Mac and I had the ability to let weight belts and fins do most of the work for us while we trace along the sand. For Brent, it was different. Once at the bottom, he had to hang onto the weight until he was either out of breath or his hands were too full of shellfish to grab another. Otherwise, he’d have floated right back to the surface.

Reaching depths of around 11 meters, Brent and Mac reasoned we still needed to venture deeper. Great, I thought. Not only was I starting to dive out of my comfort zone, I was also beginning to shiver in my surfing wetsuit (less than ideal for diving). We swam further out and another dive commenced. I don’t know where I copped out, but it was somewhere above Brent on his 14.6-meter (48-foot) dive, as measured by his watch.

After a handful of pitiful attempts at trawling just above the bottom for 5 or 10 seconds before returning for the mercy of oxygen, I gave up and remained at the surface for the rest of the excursion, keeping an eye on things and helping to retrieve the weight.

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Still: Michael McEntee.

Brent continued to dive with Mac, who was averaging one or two scallops on each dive. Finally, though, Brent surfaced with a fistful of mollusk and a huge smile I won’t soon forget. There weren’t many words shared that day, but spirits were high and I recall something to the effect of “I like this!” coming from Brent’s mouth.

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Bliss. You don’t know it until you’ve shucked a scallop and eaten it right at sea level, before it even left the water. Screenshot: Michael McEntee’s YouTube video.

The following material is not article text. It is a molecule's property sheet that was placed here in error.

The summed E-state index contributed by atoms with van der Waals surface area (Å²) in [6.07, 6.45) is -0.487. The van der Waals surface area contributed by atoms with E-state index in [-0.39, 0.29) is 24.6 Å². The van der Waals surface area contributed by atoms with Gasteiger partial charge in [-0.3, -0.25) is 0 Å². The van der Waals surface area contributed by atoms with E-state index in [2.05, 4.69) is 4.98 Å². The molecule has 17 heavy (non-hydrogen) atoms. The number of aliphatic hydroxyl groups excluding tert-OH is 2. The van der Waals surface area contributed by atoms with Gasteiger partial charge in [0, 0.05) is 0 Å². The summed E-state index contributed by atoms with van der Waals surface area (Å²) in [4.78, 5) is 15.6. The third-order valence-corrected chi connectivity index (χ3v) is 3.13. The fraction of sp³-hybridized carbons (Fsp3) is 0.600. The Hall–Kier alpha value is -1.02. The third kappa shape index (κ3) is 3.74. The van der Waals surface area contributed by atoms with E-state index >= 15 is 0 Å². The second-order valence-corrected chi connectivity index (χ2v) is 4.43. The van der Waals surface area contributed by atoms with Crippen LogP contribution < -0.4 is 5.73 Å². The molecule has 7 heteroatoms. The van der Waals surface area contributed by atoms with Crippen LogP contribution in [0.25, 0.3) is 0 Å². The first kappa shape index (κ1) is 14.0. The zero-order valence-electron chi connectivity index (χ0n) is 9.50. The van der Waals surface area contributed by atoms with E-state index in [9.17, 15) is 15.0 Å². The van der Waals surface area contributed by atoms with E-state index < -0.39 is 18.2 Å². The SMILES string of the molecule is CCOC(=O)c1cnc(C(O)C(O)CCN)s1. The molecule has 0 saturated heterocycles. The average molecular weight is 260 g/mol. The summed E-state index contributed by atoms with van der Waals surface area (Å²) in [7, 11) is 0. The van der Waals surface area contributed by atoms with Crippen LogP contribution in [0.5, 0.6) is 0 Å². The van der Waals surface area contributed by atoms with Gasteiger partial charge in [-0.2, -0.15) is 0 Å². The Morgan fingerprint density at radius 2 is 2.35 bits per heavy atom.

Mac came up a little behind him with the camera, so a shot of him with the scallop in his hand—his first harvest without rod and reel since his surgery—never came to be.

But just after Brent slipped his dive knife into the sweet, tender bivalve and had his first bite of self-caught scallop sushi, Mac rolled the GoPro and caught a quick clip that shows his satisfaction far better than my keyboard ever could:

“How’s that?” asked Mac. “Delicious.” ‘Nuff said. Screenshot: Michael McEntee’s YouTube video.

Recently, I bumped into Brent outside of a cafe, and we decided to meet at the pub later on. Sitting outside by the fire that night, I could feel the euphoria emanating off of him which, the whole night through, remained far more intoxicating than the many beers we put down. He told me that after being roused by his return to the sea, he’d taken to swimming on his own again. He was finding it therapeutic, both for body and soul.

A week or so beforehand, he told me, on a day not unlike the one we’d had with Mac, he was bathing in the Queen Charlotte Sound, paddling along on his back when he felt a nudge. Eh-oh, he thought. There really aren’t very many sharks that pose any threat to humans in the Marlborough Sounds, but panic struck anyhow, he admitted, before a curious seal popped up a moment later and his heart stopped pounding through his chest. The seal gave him a gentle nudge, almost a ‘welcome back’ and swam off.

There are few gratifications in this world that surpass being able to rip your clothes off and throw yourself into the sea, but to witness someone regain such liberation, such independence, after such tragic misfortune, might just be one of them. -OJB